When Malta set out to provide a regulatory framework for the cryptocurrency sector, policymakers and advisers recognized how blockchain, distributed ledger technology and smart contracts, as well as related technologies, imposed new challenges to providing consumer protection and to fitting within existing legal structures.
Immutability of data — and subsequently code, or rather smart contracts — is a desirable feature to provide guarantees to users that data (and smart contracts) cannot be tampered with. However, this also poses a critical challenge: Often, it is impossible, or infeasible, to change code once it has been written to such a distributed ledger. This potentially means that code can be deployed that ends up managing millions to billions of dollars worth of funds, and if a bug is found, it may be impossible to update the code to get rid of it.
Cryptocurrencies, tokens, initial coin offerings, security token offerings, etc., are built on this type of technology. In order to provide consumer protection, regulators around the world have focused on implementing a regulatory regime that ensures due diligence is undertaken regarding the individuals behind such operations, and regarding the financial and legal aspects of the operations, which is great.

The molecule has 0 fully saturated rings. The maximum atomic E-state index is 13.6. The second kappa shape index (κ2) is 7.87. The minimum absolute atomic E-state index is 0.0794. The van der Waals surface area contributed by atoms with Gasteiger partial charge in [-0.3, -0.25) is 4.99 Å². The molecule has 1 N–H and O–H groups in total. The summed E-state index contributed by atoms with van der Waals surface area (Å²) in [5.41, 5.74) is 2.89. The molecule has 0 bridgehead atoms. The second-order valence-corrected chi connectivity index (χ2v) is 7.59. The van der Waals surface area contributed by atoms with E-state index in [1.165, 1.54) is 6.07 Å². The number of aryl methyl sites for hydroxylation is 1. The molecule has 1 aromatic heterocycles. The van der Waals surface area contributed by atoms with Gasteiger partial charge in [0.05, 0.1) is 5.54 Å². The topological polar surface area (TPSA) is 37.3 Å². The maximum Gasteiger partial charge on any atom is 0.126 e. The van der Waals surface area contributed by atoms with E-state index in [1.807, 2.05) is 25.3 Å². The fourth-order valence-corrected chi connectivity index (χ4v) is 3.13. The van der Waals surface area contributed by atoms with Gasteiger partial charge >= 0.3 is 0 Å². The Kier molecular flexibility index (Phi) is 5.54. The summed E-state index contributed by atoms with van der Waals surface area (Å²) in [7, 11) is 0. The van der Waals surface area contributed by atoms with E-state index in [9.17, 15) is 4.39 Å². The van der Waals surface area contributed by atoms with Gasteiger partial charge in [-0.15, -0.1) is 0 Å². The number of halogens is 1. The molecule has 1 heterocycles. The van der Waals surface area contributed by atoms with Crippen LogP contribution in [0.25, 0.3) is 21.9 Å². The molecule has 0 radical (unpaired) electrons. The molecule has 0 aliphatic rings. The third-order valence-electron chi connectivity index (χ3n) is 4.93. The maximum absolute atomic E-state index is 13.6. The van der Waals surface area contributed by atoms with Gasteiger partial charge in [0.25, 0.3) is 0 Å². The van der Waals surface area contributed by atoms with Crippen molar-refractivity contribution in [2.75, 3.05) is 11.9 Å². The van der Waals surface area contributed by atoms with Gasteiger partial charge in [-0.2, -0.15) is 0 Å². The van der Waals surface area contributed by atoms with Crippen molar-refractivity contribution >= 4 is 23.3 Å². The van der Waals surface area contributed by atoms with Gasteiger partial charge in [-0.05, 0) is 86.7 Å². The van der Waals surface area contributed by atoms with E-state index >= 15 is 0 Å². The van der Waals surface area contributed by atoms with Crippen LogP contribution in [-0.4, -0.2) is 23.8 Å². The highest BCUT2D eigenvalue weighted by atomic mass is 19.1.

Yet, minimal effort has gone into ensuring that there are adequate levels of due diligence regarding the technology. In traditional financial systems, this is not much of a problem, as when something goes wrong, authorities and other centralized stakeholders can reverse actions and/or data as required. However, when it comes to decentralized systems, this is not an option. Neither the crypto operator, users, regulators, enforcement entities nor even the courts can do anything to revert the decentralized transactions. If a bug causes losses of billions in crypto, the tokens are lost forever.
Some argue that such responsibility and risks should be borne by users. Being a computer scientist and programmer…